It has been 35 years since the U.S. NAVY allowed me to fly the A-4 Skyhawk and the F-8 Crusader.
One can get very busy with life's other challenges and assign those experiences to the past - pleasant memories, but history.
That is what I thought until the noon-time show at last year's Heart of Ohio Jet Scramble when Dean Cutshall thrilled the crowd with his F-100F Super Sabre afterburner fly-bys. I asked Terry Nitsch, "How does one get a ride in the back seat?" Big "T" made the arrangements and I got my opportunity at the 2003 event.
Dean "Cutter" Cutshall (also a former Navy A-4 pilot) graciously greeted my arrival and provided an hour-long briefing on the flight, instruction on flight gear use, cockpit procedures, etc. His emphasis was on my enjoyment of the flight. My emphasis was to try not to screw anything up, after all it has been 35 years.
In an effort to prepare, I borrowed an F-100F - 1 manual from neighbor and friend, Bob Lampke, who flew the "Hun" in the Air Guard at Ft. Wayne some years past.
A few days of studying the "dash one" does not fully prepare one, but at least I gained some knowledge of the airframe, power system, hydraulics, electrical, and the ejection seat capabilities. Dean is in control of all that stuff, but it is nice to know the basics.
35 years away from this type of flying can make one a bit rusty, so I was not the smoothest dude on the controls. At least, I did not bend any metal or make Dean sick.
The F-100 is known for its adverse yaw affect with aileron input, so rudder use is paramount. Even a simple aileron roll is made with generous foot pressure on the appropriate rudder pedal.
The "Hun" is really in its element above 300 kts, the control response and stability are best above that speed, reflecting the design capability for supersonic jets of that era. Pitch and yaw stabilization systems are employed to help smooth things out.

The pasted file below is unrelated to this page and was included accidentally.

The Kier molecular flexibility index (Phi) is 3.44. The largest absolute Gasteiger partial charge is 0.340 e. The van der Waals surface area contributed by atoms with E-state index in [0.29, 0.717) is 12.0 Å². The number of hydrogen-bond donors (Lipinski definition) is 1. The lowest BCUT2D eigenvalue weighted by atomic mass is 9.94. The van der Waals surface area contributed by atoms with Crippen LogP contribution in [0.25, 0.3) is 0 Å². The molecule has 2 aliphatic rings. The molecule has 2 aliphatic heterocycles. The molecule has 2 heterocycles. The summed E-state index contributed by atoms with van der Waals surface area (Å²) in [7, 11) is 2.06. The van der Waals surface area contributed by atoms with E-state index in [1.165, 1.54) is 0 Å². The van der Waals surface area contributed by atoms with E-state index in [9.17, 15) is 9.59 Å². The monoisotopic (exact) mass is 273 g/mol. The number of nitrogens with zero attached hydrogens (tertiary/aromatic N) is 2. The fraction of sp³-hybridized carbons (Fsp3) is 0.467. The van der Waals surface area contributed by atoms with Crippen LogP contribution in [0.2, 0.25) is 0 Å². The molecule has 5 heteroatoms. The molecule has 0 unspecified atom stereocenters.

Like all jet fighters, when it is "down and dirty" in the landing pattern, it is a power-up affair, about 85-90% rpm to maintain. This is where the model and the real thing are most similar, you just don't reduce power more than a fraction until over the "numbers" and setup to flare.
"Cutter" coached me through 3 approaches and go-arounds at the Fort Wayne airport. Landing pattern speed is 230 knots and half flaps. The speed at the "90" and on final is a function of weight (fuel remaining). As full flaps are selected there is a slight trim change and need to adjust power.
Visibility from the back seat is great during the approach turn but when I rolled out on final, the runway all but disappeared and I had a great view of the back of Dean's ejection seat making the go-around an instrument maneuver.
Dean then put on quite an airshow for the Fort Wayne locals with 4 more afterburner low passes.
The final nose high touchdown speed was about 160 kts, and yes, you can feel the drogue chute deploy, followed by some serious wheel braking.
Communications between the fore and aft cockpits is via a "Hot Mike" system in the oxygen mask, so it stays securely clipped to both sides of your helmet even during the taxi back. When Dean broadcasts "Clear Canopy", you make sure your arms and hands are close in and the huge, massively reinforced clam shell slowly rises. It was a beautiful, clear, 80° day so the fresh air and breeze from the taxi speed was welcomed, but of course, it was a sign that the fun was about to end.
Now you can rest your arms on the canopy rails, release one side of the O² mask and wave to the ground personnel and feel real cool - a fighter pilot again and it only required 1,200 gallons of fuel.
Just like getting strapped into the rather complex harness system of the ejection seat, disembarking the Hun required some help from Paul Zwick, the maintenance chief of this former war machine. Paul's Air Force career prepared him for this mission and it is his daily delight to keep Buz #63948 in perfect condition.
Many thanks to Dean (Cutter) Cutshall, Paul Zwick, and Larry Brown (also a former F-100 guy who took most of these photos) for a most rewarding and exhilarating experience.
Thanks also to Terry Nitsch and the members of the T.O.R.K.S. club who handled all of the arrangements and logistics to make my ride so easy to accomplish.
If you would like to read more about this one-of-two flying F-100's in the world, there was a great article in the October 2000 issue of Flight Journal, an Air Age Publication. See www.airage.com.
The story of the F-100F at war is best captured in a book called "Misty" by Major General Don Shepperd USAF (Ret.) - www.mistyvietnam.com. It is a compilation of stories from the surviving members of the "Misty FACs" or Fast Forward Air Controllers during the Vietnam War. The 155 Mistys rank at the top of the bravest, most "shot at" fighter pilots of that war - and that statement is from an 83 mission NAVY pilot of the same era (1967).